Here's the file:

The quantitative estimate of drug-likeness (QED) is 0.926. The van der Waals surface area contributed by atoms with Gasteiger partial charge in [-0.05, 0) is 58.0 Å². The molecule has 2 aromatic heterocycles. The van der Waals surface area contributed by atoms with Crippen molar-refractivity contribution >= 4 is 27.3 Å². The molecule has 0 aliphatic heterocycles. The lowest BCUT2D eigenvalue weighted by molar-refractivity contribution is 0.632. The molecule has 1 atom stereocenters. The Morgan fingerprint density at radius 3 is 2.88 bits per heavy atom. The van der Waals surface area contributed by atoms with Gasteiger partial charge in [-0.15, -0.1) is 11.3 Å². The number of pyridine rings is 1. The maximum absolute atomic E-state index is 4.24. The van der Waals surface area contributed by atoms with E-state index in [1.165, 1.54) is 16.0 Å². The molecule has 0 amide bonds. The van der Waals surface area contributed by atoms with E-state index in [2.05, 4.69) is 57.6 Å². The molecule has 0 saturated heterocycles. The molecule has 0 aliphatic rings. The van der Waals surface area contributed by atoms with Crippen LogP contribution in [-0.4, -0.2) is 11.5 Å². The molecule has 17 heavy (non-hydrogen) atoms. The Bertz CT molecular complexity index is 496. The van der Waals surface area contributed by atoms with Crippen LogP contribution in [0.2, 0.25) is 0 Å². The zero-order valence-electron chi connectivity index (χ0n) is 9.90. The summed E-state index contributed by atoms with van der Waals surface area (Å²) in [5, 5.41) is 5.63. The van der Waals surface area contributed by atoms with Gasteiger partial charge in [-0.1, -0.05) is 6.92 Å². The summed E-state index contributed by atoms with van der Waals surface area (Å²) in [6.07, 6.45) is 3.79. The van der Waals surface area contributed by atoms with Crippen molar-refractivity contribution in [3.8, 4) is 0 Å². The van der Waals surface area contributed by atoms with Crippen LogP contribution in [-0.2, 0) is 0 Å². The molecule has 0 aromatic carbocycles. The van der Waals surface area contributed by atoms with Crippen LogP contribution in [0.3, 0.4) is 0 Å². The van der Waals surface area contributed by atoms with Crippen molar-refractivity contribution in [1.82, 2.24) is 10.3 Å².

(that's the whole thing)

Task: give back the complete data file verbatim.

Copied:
The quantitative estimate of drug-likeness (QED) is 0.926. The van der Waals surface area contributed by atoms with Gasteiger partial charge in [-0.05, 0) is 58.0 Å². The molecule has 2 aromatic heterocycles. The van der Waals surface area contributed by atoms with Crippen molar-refractivity contribution >= 4 is 27.3 Å². The molecule has 0 aliphatic heterocycles. The lowest BCUT2D eigenvalue weighted by molar-refractivity contribution is 0.632. The molecule has 1 atom stereocenters. The Morgan fingerprint density at radius 3 is 2.88 bits per heavy atom. The van der Waals surface area contributed by atoms with Gasteiger partial charge in [-0.15, -0.1) is 11.3 Å². The number of pyridine rings is 1. The maximum absolute atomic E-state index is 4.24. The van der Waals surface area contributed by atoms with E-state index in [1.165, 1.54) is 16.0 Å². The molecule has 0 amide bonds. The van der Waals surface area contributed by atoms with E-state index in [2.05, 4.69) is 57.6 Å². The molecule has 0 saturated heterocycles. The molecule has 0 aliphatic rings. The van der Waals surface area contributed by atoms with Crippen LogP contribution in [-0.4, -0.2) is 11.5 Å². The molecule has 17 heavy (non-hydrogen) atoms. The Bertz CT molecular complexity index is 496. The van der Waals surface area contributed by atoms with Crippen LogP contribution in [0.2, 0.25) is 0 Å². The zero-order valence-electron chi connectivity index (χ0n) is 9.90. The summed E-state index contributed by atoms with van der Waals surface area (Å²) in [5, 5.41) is 5.63. The van der Waals surface area contributed by atoms with Gasteiger partial charge in [-0.1, -0.05) is 6.92 Å². The summed E-state index contributed by atoms with van der Waals surface area (Å²) in [6.07, 6.45) is 3.79. The van der Waals surface area contributed by atoms with Crippen molar-refractivity contribution in [3.8, 4) is 0 Å². The van der Waals surface area contributed by atoms with Crippen LogP contribution in [-0.2, 0) is 0 Å². The molecule has 0 aromatic carbocycles. The van der Waals surface area contributed by atoms with Crippen LogP contribution in [0.3, 0.4) is 0 Å². The van der Waals surface area contributed by atoms with Crippen molar-refractivity contribution in [1.82, 2.24) is 10.3 Å².